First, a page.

by Paul Craddock
Thanks to dazzling advances in xenotransplantation and stem cell research, transplant surgery appears to be going through a new Renaissance. But where did transplants come from? We tend to put them into the same category as the moon landings, indicative of a post-war optimism and confidence in the human capacity to excel. But transplant surgery is far, far older. Here are three transplant pioneers from well before Christiaan Barnard earned the moniker “golden hands.”
Leonardo Fioravanti and the first modern skin grafts, 1549
Since about the 1400s, families of peasant surgeons cultivated their own skin graft techniques, lifting skin from a person’s forehead to be transplanted elsewhere on their face. A talented surgeon could use this method to replace the lost noses, damaged ears and sliced lips of the men queuing up at his door. The techniques were family secrets. At least they were until 1549 when the surgeon Leonardo Fioravanti knocked on the Vianeo family’s door. Claiming to be the relative of a potential patient, Fioravanti finagled an invitation from the family to watch them operate. He pretended to be shocked by the whole bloody affair, and for good measure put his hands up to his face. But from behind splayed fingers he took mental notes. And what he saw similar to the technique for grafting apple trees. The horticultural and surgical techniques were so close, in fact, that when he wrote up his observations, he referred to transplant surgery as ‘the farming of men’. These early skin grafts were by all accounts effective, but no one in the medical establishment took them seriously. Fioravanti was a man shunned by his peers, who were suspicious of the peasant remedies he championed. It took a further fifty years for the medical world to take notice of transplant surgery, by which time Fioravanti had died.
John Hunter and the first ‘scientific’ theory of transplantation, 1771
Today, John Hunter is remembered as one of the most distinguished surgeons of the eighteenth century. Scientists the world over eulogise him for bringing prestige to their craft by insisting on an experimental approach to surgery. His scientific methods were embraced by his students, including William Shippen Jr, who implemented them when founding America’s first medical school. Hunter amassed one of the world’s grandest collections of anatomical specimens, too, documenting the planet’s rainbow of lifeforms in their sickness and health. But it was his commitment to the decidedly unscientific notion of a ‘vital principle’ that made him into a transplant surgeon. Many nights he spent huddled over the specimens in his collection, searching for a single body part they all shared. If he could find one, he reasoned, it would be the one part responsible for life. Hearts and brains, it seemed, were early candidates. But creatures like starfish don’t have these, despite clearly being alive. Other scientists had suggested the nerves might be responsible for life, but Hunter pointed out that you can cut a body part off from the nerves without killing it. The blood was more promising. Nothing could live without blood, or an equivalent liquid. There must be some invisible, undetectable particle circulating in every living thing, without which it would die. Taking this theory a step further, he suggested that if you could attach a dead body part to a living body and encourage the blood to flow between the two, the body could claim the new part and bring it back to life, wherever it might come from. This became the theory behind a mid-eighteenth-century fad for tooth transplants, where dentists would cajole the newly-erupted adult teeth from poor children, and sell them to the rotten-mouthed rich, to be transplanted directly into their heads. The practice fizzled out by the start of the nineteenth century, denounced even by Hunter himself, when more and more wealthy recipients succumbed to infections.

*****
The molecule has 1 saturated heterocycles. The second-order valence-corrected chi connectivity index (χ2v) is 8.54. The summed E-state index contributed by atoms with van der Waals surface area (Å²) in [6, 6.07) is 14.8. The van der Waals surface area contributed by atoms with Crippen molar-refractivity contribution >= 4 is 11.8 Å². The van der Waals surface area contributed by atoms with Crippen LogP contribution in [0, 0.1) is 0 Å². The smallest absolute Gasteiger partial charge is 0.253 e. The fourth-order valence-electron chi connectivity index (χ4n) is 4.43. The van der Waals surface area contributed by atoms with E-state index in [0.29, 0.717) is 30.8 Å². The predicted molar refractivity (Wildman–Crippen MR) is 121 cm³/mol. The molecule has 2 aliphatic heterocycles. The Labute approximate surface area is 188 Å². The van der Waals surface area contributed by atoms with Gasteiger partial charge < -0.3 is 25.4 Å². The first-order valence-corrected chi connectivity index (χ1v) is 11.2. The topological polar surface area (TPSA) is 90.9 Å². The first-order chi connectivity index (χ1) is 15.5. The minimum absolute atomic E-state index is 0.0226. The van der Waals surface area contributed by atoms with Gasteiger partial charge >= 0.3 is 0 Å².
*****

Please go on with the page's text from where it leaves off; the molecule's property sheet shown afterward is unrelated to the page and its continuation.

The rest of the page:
Marie Anne Leroudier and the first organ transplants, 1900
Alexis Carrel went down in history as the man to invent a reliable way to sew organs into bodies. This achievement made him the first organ transplant surgeon. Marie Anne Leroudier was his teacher. She embroidered the gold thread on the Paris Opera House curtains, and her work is owned by the textile museum in Lyon, as well as the Vatican. She also won a gold medal at the 1885 World Fair in Amsterdam, and exhibited some ornamental panels at the 1893 Columbian Exposition in Chicago. The master seamstress was lauded for her needlework, and attracted the young Carrel as her student. He watched her carefully, studying how she handled her needle, how she worked deftly with one hand, how she worked economically with the thread, making it go wherever she desired. These were advanced skills not shared by Carrel’s peers, who most likely learned to sew from their mothers or sisters. Carrel would show off to them, packing 500 end-to-end stitches into a cigarette paper. Eventually, he applied his new techniques to blood vessels, coming up with a reliable method to sew them together. This made him the ‘father’ of vascular surgery and transplantation, and he accepted a Nobel Prize and sole credit for the achievement. Yet, for all his genius, Carrel owed a professional debt to Marie Anne Leroudier, whose techniques at least partly inform organ transplant surgery. It was a debt neither he or any of his biographers would ever fully acknowledge.
Paul Craddock is Honorary Senior Research Associate in the Division of Surgery and Interventional Sciences at UCL Medical School in London. His PhD explored how transplants have for centuries invited reflection on human identity, a subject on which he has also lectured internationally. Spare Parts is his first book.